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Are Faster NFL Prospects Better?

The NFL has an obsession with speed. The love affair goes back at least as far as the 1960s, when former Raiders owner Al Davis carried out his fast-first philosophy. Davis brought on such game-breaking speedsters as would-be Olympic sprinter Willie Gault and all-world athlete Bo Jackson, a pixelated version of whom famously broke the game Tecmo Super Bowl. But it wasn’t just offensive skill players with quick feet that Davis was looking for. He made drafting players with low 40-yard dash times a priority at almost every position — and the modern NFL followed suit.

The list of fast players drafted by Davis is long, and his philosophy remained consistent throughout his career. In the years before the official scouting combine, Nebraska safety Kent McCloughan caught Davis’s eye in a game against Kansas when he ran down future NFL Hall of Famer Gale Sayers. Later, Texas A&I1 offensive guard Gene Upshaw, who stood 6-foot-5 and 225 pounds, jumped out at Davis when he reportedly ran a 4.6-second 40-yard dash. The Raiders’ speed-first approach seemed to pay off: From 1967 through 1985, they won three Super Bowls and 12 division championships.

Perhaps because of Davis’s success — and since it seems logical that elite athleticism might, you know, be important in athletics — the NFL has consistently put a premium on footspeed at many positions. Even the massive humans on the offensive line are more highly coveted if they can run fast. Since 2006, 36 offensive tackles have been selected in the first round who also participated in the NFL Scouting Combine; those first-round tackles averaged a 5.09-second 40-yard dash. The average seventh-round OT averaged 5.27, and the mean speed goes up fairly consistently as the draft round increases. There’s a similar pattern with cornerbacks, running backs, linebackers, free safeties and — perhaps unsurprisingly — wide receivers.2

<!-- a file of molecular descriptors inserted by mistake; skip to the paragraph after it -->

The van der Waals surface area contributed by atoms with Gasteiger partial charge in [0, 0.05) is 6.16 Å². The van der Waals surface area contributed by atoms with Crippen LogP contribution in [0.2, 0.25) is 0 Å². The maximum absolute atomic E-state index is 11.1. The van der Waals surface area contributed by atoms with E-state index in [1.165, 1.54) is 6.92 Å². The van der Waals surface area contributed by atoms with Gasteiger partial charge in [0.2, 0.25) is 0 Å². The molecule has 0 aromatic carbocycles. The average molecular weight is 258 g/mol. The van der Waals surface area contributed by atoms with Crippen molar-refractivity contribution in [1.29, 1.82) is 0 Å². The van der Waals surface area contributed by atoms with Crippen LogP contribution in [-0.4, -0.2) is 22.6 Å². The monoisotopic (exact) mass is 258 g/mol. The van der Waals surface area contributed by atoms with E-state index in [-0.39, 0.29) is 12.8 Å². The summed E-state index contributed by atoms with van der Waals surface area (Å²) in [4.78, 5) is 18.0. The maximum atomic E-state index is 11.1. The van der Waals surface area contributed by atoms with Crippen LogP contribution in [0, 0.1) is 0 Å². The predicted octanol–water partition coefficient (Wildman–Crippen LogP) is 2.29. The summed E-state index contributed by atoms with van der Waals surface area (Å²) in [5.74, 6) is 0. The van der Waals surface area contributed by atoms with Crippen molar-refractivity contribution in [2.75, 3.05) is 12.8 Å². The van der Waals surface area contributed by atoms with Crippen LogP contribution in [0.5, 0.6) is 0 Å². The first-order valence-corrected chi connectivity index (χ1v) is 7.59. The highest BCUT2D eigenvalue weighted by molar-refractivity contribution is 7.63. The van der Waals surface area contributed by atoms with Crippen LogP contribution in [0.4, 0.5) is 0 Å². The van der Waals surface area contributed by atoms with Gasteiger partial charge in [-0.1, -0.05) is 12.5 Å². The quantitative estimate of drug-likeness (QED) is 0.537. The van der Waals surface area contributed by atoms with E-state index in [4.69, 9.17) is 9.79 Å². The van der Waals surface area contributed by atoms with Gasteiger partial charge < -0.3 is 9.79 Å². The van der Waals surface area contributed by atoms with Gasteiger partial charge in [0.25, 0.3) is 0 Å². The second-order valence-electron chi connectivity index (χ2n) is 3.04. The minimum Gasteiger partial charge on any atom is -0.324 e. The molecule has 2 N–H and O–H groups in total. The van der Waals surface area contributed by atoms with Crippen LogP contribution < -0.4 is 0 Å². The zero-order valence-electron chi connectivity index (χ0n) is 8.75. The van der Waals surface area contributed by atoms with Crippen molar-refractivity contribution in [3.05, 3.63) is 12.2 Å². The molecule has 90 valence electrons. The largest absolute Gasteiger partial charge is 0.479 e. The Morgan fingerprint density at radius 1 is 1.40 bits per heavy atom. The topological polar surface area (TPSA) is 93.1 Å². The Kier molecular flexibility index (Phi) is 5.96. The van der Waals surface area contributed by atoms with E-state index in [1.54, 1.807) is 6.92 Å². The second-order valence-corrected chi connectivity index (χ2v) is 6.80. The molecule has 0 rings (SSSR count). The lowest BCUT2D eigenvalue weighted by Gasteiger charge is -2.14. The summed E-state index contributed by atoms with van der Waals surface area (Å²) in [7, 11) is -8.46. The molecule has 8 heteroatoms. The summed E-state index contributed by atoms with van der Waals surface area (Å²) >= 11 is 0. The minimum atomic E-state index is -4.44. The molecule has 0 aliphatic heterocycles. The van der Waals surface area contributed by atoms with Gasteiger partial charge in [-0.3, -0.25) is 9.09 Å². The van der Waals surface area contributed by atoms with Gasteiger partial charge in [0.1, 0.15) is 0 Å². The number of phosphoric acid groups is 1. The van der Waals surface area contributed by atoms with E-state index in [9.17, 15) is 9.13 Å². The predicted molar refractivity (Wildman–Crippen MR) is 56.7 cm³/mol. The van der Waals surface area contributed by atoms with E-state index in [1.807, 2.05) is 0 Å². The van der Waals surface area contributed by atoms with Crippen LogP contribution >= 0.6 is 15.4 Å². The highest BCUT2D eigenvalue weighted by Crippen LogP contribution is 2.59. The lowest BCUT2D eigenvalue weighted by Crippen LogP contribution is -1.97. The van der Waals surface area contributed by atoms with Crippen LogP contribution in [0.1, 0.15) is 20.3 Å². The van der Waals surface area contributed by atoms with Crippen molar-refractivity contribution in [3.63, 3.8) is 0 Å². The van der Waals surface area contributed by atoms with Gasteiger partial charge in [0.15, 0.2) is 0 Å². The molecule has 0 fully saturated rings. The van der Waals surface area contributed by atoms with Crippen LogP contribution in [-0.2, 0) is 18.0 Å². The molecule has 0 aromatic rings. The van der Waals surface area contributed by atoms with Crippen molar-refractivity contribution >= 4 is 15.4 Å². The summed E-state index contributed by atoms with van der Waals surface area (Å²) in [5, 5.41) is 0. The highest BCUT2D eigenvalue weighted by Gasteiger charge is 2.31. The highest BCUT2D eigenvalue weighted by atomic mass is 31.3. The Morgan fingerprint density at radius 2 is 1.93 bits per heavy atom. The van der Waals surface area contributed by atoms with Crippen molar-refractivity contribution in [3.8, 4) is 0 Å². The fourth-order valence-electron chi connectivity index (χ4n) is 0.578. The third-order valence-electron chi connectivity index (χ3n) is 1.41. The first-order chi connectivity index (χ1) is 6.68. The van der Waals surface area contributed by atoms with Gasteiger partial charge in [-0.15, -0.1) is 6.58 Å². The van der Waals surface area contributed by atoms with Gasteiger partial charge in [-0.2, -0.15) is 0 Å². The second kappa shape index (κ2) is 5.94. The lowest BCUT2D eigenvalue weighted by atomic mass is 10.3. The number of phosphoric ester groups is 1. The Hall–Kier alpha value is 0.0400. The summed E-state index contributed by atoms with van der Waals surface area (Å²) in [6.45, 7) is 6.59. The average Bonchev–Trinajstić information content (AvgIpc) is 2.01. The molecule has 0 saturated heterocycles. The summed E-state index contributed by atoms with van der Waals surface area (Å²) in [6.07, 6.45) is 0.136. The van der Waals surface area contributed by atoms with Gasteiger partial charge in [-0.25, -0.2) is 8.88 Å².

Of all the skill positions in football, it seems obvious that drafting fast receivers is a smart thing to do. After all, their job is to get open by running faster than the defender in front of them. And NFL teams seem to agree. Since 2006, the average 40-yard dash time for the 41 wide receivers who participated in the combine and were taken in the first round of the draft is 4.44 seconds, while seventh-rounders averaged 4.53 seconds.

What’s fascinating, though, is that being an elite speedster — at least as measured at the combine in raw, straight-line speed, like the 40-yard dash — doesn’t tell us anything about how good a receiver will be in the NFL. If we plot 40-yard dash time and career receiving yards per route run3 for receivers who participated in the combine and also ran at least 50 regular-season routes in the NFL, we find that higher speed isn’t associated with higher on-field production.

So does this mean that athleticism doesn’t matter in athletics? Well, no. The above analysis is, among other things, a pretty good example of selection and survivorship bias. By confining our analysis just to individuals who were invited to the combine — meaning they were judged by scouts as among the best 300 or so draft-eligible players in college football that season — and then further winnowing players by looking at just those who ran 50 or more routes in NFL games, we’ve eliminated from consideration an entire universe of people. It’s the opposite of a random sample, and it introduces a powerful bias into our analysis.